• If the movement pattern is the second type of movement pattern, the flow proceeds to block 680 where the electronic device alters the alert output to be discernible despite the movement based on a cadence of the movement pattern. Next, the flow proceeds to block 690 where the electronic device provides the altered alert output. The flow then returns to block 610 where the electronic device continues to operate.
  • Although the example method 600 is illustrated and described as including particular operations performed in a particular order, it is understood that this is an example. In various implementations, various orders of the same, similar, and/or different operations may be performed without departing from the scope of the present disclosure.
  • For example, the example method 600 is illustrated and described as adjusting the alert output to account for the movement pattern in a first way when the movement pattern is a first type of movement and a second way when the movement pattern is a second type of movement. However, it is understood that this is an example. In various implementations, the electronic device may adjust the alert input in a variety of different ways based on a variety of different types of movement and/or based on other factors without departing from the scope of the present disclosure. Alternatively, the alert output may be provided to the user without adjustment.
  • Further, the example method 600 is illustrated and described as handling the alert output differently based on first or second types of movement patterns. However, it is understood that this is an illustration. In various examples, alert output may be varied continuously in response to a continuous scale of movement patterns.
  • FIG. 7 is a flow chart illustrating a fifth example method 700 for providing situationally-aware alert output. This fifth example method 700 may be performed by the example system 100 of FIGS. 1-2.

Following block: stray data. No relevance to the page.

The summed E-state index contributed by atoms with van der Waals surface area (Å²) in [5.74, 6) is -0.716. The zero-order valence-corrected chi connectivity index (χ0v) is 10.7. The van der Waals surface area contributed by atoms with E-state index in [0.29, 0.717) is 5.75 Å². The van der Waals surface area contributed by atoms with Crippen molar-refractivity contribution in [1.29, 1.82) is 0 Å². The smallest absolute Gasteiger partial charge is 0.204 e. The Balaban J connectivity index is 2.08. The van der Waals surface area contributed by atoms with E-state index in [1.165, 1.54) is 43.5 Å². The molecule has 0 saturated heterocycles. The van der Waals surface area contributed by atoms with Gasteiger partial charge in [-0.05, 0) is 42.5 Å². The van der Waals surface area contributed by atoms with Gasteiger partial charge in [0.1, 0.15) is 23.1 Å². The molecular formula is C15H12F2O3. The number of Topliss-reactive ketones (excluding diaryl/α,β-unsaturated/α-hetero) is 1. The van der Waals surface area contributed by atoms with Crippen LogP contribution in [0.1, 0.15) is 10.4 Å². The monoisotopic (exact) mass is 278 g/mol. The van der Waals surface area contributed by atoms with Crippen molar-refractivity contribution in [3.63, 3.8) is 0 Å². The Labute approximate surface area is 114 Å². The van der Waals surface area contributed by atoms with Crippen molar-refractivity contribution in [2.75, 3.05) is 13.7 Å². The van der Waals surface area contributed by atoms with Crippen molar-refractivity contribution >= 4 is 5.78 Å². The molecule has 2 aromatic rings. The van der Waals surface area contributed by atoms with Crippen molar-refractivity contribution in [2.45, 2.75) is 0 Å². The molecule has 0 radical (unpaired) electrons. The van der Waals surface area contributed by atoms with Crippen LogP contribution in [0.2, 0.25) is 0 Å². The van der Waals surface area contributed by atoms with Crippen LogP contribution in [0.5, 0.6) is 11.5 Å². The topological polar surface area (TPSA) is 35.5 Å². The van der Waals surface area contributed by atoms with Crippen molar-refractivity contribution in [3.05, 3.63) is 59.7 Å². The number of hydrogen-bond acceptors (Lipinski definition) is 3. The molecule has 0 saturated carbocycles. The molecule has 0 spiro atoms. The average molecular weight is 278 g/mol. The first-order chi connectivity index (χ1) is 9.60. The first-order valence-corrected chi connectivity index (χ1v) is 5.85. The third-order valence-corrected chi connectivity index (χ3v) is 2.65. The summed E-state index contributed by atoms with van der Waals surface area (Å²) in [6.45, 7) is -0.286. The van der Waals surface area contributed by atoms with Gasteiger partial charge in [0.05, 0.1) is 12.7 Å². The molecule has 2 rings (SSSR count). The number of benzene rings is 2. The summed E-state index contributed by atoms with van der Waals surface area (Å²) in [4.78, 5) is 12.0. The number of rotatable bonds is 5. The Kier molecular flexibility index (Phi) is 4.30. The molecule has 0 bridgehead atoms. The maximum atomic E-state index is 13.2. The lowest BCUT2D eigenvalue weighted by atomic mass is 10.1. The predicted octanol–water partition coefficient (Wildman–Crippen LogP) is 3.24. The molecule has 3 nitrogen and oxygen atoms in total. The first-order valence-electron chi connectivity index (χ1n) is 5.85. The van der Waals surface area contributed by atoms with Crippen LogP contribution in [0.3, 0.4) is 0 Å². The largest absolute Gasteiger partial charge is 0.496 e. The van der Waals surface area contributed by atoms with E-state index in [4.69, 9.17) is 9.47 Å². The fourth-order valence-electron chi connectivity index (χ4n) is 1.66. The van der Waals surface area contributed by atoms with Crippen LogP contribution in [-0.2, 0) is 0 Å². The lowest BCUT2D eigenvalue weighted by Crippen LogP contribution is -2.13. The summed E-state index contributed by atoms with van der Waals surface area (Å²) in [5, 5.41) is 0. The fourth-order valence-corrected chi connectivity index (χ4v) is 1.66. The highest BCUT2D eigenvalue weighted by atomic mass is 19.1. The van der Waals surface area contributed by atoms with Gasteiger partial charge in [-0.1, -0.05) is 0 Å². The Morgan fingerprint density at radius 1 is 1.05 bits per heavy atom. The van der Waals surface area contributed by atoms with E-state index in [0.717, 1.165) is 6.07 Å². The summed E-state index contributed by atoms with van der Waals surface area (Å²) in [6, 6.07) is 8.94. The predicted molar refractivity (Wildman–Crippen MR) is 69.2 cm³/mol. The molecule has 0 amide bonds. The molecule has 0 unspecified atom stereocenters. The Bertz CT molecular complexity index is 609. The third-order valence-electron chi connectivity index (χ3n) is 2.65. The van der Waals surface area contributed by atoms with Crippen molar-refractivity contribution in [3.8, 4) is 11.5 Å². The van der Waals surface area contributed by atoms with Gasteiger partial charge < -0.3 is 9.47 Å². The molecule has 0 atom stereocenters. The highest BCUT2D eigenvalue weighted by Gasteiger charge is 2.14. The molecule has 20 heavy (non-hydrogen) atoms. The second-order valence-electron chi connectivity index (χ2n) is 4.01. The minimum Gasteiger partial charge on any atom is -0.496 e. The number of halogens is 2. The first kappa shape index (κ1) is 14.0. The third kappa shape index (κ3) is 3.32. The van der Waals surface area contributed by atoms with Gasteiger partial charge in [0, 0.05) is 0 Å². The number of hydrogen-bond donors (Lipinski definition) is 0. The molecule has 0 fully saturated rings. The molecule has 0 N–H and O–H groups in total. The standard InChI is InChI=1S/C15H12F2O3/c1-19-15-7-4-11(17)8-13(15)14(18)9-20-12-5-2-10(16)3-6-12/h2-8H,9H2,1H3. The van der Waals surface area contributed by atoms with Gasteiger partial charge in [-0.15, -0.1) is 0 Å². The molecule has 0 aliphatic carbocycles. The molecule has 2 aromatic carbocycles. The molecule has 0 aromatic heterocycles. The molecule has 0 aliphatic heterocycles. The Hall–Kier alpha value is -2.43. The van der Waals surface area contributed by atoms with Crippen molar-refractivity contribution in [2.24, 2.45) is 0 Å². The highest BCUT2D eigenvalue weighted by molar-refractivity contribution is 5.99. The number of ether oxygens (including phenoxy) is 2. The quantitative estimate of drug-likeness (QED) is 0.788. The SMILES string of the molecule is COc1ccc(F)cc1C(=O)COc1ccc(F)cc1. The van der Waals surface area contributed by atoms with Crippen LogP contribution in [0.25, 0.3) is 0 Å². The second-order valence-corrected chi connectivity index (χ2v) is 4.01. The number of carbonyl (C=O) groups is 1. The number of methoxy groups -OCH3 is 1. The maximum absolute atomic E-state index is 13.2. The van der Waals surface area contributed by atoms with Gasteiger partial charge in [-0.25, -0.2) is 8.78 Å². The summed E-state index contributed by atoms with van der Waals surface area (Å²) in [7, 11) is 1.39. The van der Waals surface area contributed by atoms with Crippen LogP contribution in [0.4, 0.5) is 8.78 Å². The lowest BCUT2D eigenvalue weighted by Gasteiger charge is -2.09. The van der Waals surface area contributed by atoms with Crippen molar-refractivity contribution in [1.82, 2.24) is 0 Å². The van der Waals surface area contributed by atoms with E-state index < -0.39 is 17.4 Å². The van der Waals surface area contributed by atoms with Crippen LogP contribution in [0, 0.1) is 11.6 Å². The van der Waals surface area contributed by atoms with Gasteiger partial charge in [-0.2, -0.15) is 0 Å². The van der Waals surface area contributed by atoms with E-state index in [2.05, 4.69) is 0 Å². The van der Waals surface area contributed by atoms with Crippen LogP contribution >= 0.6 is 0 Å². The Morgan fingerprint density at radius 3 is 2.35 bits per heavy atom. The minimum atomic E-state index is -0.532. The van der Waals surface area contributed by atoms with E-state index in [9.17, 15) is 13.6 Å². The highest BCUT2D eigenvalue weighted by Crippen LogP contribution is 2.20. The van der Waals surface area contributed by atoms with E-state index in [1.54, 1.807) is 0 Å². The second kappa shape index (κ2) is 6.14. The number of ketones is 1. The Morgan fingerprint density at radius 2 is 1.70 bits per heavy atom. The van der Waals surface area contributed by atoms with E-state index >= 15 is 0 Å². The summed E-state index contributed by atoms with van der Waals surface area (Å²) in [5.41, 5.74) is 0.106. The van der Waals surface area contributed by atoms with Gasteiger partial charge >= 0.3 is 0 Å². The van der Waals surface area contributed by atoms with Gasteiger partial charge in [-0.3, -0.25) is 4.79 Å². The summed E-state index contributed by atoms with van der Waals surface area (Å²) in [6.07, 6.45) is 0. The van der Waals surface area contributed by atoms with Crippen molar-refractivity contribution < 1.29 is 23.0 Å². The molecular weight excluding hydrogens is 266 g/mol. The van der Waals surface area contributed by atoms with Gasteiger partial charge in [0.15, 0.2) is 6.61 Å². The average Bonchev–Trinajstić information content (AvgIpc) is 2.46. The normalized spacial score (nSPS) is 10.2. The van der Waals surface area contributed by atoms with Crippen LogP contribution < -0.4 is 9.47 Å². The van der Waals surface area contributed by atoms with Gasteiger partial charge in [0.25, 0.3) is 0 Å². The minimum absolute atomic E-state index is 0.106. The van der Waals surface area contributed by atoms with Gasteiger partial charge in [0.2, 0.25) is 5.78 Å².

• The flow begins at block 710 where an electronic device operates. The flow then proceeds to block 720 where the electronic device determines whether or not an incoming notification or communication is received. If so, the flow proceeds to block 730. Otherwise, the flow returns to block 710 where the electronic device continues to operate.
  • At block 730, the electronic device determines whether or not the user is moving. If not, the flow proceeds to block 760 where the electronic device provides alert output (such as a vibration or other haptic output, audio output, visual output, and so on) before the flow returns to block 710 and the electronic device continues to operate. Otherwise, the flow proceeds to block 740.
  • At block 740, the electronic device determines a movement pattern of the user using the signals from the one or more sensors. Next, the flow proceeds to block 750 where the electronic device determines whether the incoming notification or communication is associated with a first priority or a second priority.
  • If the incoming notification or communication is associated with a first priority, the flow proceeds to block 770 where the electronic device delays the alert output. The flow then proceeds after the delay to block 760 where the electronic device provides the alert output.